Want to Loosen Up? Go Winter Plein Air Paint!

17 Feb 2014

On a sunny winter day it's so hard sometimes to overcome the temptation to go outdoors with a sketchbook! Snow and sun make a special light and colors you never see in any other season. So why not to go out for a winter plein air painting session? Well, there are at least two main reasons that may stop you from doing this: 1) paint may get frozen (I'm talking about watercolors here), and 2) you may get frozen yourself, assuming you stay still for a certain period of time while painting.

Recently I was visiting Serre Chevalier (France) for skiing. The mountain landscape around me was so gorgeous that I could not help going outdoors to sketch. The weather was brilliant; the air temperature was about -2 Celsius (that's about 28 degrees Fahrenheit), and I decided to try watercolors. I was sure if I worked fast the paint would not have time to freeze, and hopefully I wouldn't either (which is even more important!).

The first sketch I made standing on a bridge. People in rare cars passing by were probably curious about this kind of activity.

Winter watercolor plein air painting

I asked my wife to take a picture of me sketching, so you can better imagine how all this plein air action was going on:

Plein air painting in winter

For my second watercolor painting sketch I found a quieter place to work:

winter plein air watercolor painting
Winter watercolor painting en plein air

Below is a photo of my sketching tools. I believe all the items will look familiar to you, though I would like to mention something about the water container that I use. You can see it in the left top corner of the photo. It consists of two small bowls. Every bowl has a narrow neck that prevents water from spilling out when you move while painting. The bowls are located on a metal clip that allows you to attach the water container to your sketchbook. Another clip is used to attach a small palette, so the whole construction is a single unit that you can easily hold in one hand, while keeping your brush in the other hand. It's so easy to work with!

Winter plein air painting tool set

I managed to make two sketches before both me and water got frozen. Success!

And here is the main lesson I learned from my winter plein air painting experience: as you realize the risk of being frozen you simply must work fast! The sketches shown above took less than 15 minutes each to complete. I am aware of my inclination towards details, which can result in overworked watercolors that lack freshness and transparency. Believe me, painting in the cold winter air is the best remedy of this inclination.

So, want to loosen up your painting style? Go for a winter plein air painting excursion!

Just remember:

Paint fast before your paints freeze.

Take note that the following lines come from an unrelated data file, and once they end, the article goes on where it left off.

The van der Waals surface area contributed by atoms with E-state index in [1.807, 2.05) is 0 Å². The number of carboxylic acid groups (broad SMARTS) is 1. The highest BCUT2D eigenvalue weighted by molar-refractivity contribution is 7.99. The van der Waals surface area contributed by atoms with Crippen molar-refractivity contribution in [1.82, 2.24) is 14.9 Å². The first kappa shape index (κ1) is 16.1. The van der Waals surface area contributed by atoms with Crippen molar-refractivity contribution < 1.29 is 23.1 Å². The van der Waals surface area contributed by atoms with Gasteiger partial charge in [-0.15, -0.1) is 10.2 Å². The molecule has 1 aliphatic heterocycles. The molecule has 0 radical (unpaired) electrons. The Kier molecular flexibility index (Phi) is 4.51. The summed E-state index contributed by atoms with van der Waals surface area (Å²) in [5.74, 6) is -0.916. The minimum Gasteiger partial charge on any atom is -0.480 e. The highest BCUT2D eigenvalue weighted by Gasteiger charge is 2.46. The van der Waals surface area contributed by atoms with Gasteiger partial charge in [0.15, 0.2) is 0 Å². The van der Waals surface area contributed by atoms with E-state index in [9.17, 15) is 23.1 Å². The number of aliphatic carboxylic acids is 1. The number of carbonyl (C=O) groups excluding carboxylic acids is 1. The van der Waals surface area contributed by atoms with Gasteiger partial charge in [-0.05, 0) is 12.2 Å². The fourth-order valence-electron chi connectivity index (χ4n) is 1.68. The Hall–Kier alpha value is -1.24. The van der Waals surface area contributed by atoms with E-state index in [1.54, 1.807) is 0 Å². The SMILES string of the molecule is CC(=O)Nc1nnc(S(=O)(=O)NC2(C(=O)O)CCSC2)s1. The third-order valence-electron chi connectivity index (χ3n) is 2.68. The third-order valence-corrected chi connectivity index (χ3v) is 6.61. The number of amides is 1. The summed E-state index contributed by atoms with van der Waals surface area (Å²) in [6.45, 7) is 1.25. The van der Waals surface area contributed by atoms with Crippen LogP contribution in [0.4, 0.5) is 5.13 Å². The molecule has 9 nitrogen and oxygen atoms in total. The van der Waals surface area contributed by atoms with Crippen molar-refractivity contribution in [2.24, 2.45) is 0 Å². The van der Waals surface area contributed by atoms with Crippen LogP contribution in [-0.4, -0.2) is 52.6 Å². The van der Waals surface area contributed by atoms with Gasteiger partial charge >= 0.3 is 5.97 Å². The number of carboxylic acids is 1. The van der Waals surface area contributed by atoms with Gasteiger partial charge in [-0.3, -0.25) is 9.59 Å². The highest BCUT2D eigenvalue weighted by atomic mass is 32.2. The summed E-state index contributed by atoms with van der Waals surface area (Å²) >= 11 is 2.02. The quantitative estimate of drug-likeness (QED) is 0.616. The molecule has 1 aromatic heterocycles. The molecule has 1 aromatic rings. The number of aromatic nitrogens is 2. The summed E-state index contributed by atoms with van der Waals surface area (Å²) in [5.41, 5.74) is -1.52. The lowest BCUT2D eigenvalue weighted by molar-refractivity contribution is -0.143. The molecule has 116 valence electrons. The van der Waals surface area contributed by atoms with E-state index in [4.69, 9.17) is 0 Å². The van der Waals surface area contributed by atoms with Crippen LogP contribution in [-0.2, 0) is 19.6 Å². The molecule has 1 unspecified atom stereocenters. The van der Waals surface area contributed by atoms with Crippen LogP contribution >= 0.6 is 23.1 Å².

Paint fast otherwise you get frozen yourself.
Keep your tool set as simple as possible, so as not to get lost using multiple items.

 


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Comments

pkcrios wrote
on 22 Feb 2014 9:37 PM

Marvelous advice! I haven't mustered up the courage to go out in winter and I have absolutely nothing to inspire me indoors right now. There have bee some beautiful snows here this year and I did get some photos. Perhaps they will keep me cool looking at them when we reach 98* with 98% humidity in Missouri this august.

on 2 Mar 2014 1:51 PM

I tried it once in minus 10 Celsius weather--it was sunny and not windy and I went out in my ski outfit. I also took my water in a thermos with warm tap water and used a 9x12in sketchbook. The water froze and made some interesting patterns, but once inside, it melted and I let if air dry. The washes got a little slushy but once inside, again, it melted and I let it air dry and it created some interesting textures. I read on the internet that some artists put vodka or other alchohol into their water mixture, but I only tried it 2x and while it did keep it fluid longer, you can't do more than one wash or pass on the paper, because it will melt the previous layer you paint into one.

I think your experiment was smart, work small and fast--so I might try it with a smaller sketchbook instead--but mostly I just sketch in pencil in these kinds of weather conditions and take photos as reference.  I get too cold, so it isn't fun after the novelty wears off.

on 2 Mar 2014 1:51 PM

I tried it once in minus 10 Celsius weather--it was sunny and not windy and I went out in my ski outfit. I also took my water in a thermos with warm tap water and used a 9x12in sketchbook. The water froze and made some interesting patterns, but once inside, it melted and I let if air dry. The washes got a little slushy but once inside, again, it melted and I let it air dry and it created some interesting textures. I read on the internet that some artists put vodka or other alchohol into their water mixture, but I only tried it 2x and while it did keep it fluid longer, you can't do more than one wash or pass on the paper, because it will melt the previous layer you paint into one.

I think your experiment was smart, work small and fast--so I might try it with a smaller sketchbook instead--but mostly I just sketch in pencil in these kinds of weather conditions and take photos as reference.  I get too cold, so it isn't fun after the novelty wears off.